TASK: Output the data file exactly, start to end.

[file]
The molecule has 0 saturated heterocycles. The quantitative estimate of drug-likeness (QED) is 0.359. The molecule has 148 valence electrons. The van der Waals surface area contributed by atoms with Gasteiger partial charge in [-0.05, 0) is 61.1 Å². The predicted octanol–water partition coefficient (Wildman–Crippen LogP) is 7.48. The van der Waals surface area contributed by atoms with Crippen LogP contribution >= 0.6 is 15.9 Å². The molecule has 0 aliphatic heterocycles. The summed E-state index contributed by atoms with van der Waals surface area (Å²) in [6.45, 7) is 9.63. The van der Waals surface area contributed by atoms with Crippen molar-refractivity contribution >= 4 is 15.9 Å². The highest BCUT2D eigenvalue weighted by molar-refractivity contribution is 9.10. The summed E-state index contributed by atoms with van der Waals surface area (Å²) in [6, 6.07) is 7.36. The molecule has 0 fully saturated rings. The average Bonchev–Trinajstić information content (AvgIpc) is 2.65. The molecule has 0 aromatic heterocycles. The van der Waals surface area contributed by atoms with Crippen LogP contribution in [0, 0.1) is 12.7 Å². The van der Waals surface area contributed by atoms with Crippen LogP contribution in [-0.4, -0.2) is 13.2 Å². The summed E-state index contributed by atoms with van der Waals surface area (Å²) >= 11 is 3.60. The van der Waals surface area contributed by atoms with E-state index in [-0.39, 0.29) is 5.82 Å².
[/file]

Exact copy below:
The molecule has 0 saturated heterocycles. The quantitative estimate of drug-likeness (QED) is 0.359. The molecule has 148 valence electrons. The van der Waals surface area contributed by atoms with Gasteiger partial charge in [-0.05, 0) is 61.1 Å². The predicted octanol–water partition coefficient (Wildman–Crippen LogP) is 7.48. The van der Waals surface area contributed by atoms with Crippen LogP contribution >= 0.6 is 15.9 Å². The molecule has 0 aliphatic heterocycles. The summed E-state index contributed by atoms with van der Waals surface area (Å²) in [6.45, 7) is 9.63. The van der Waals surface area contributed by atoms with Crippen molar-refractivity contribution >= 4 is 15.9 Å². The highest BCUT2D eigenvalue weighted by molar-refractivity contribution is 9.10. The summed E-state index contributed by atoms with van der Waals surface area (Å²) in [6, 6.07) is 7.36. The molecule has 0 fully saturated rings. The average Bonchev–Trinajstić information content (AvgIpc) is 2.65. The molecule has 0 aromatic heterocycles. The van der Waals surface area contributed by atoms with Crippen LogP contribution in [0, 0.1) is 12.7 Å². The van der Waals surface area contributed by atoms with Crippen LogP contribution in [-0.4, -0.2) is 13.2 Å². The summed E-state index contributed by atoms with van der Waals surface area (Å²) >= 11 is 3.60. The van der Waals surface area contributed by atoms with E-state index in [-0.39, 0.29) is 5.82 Å².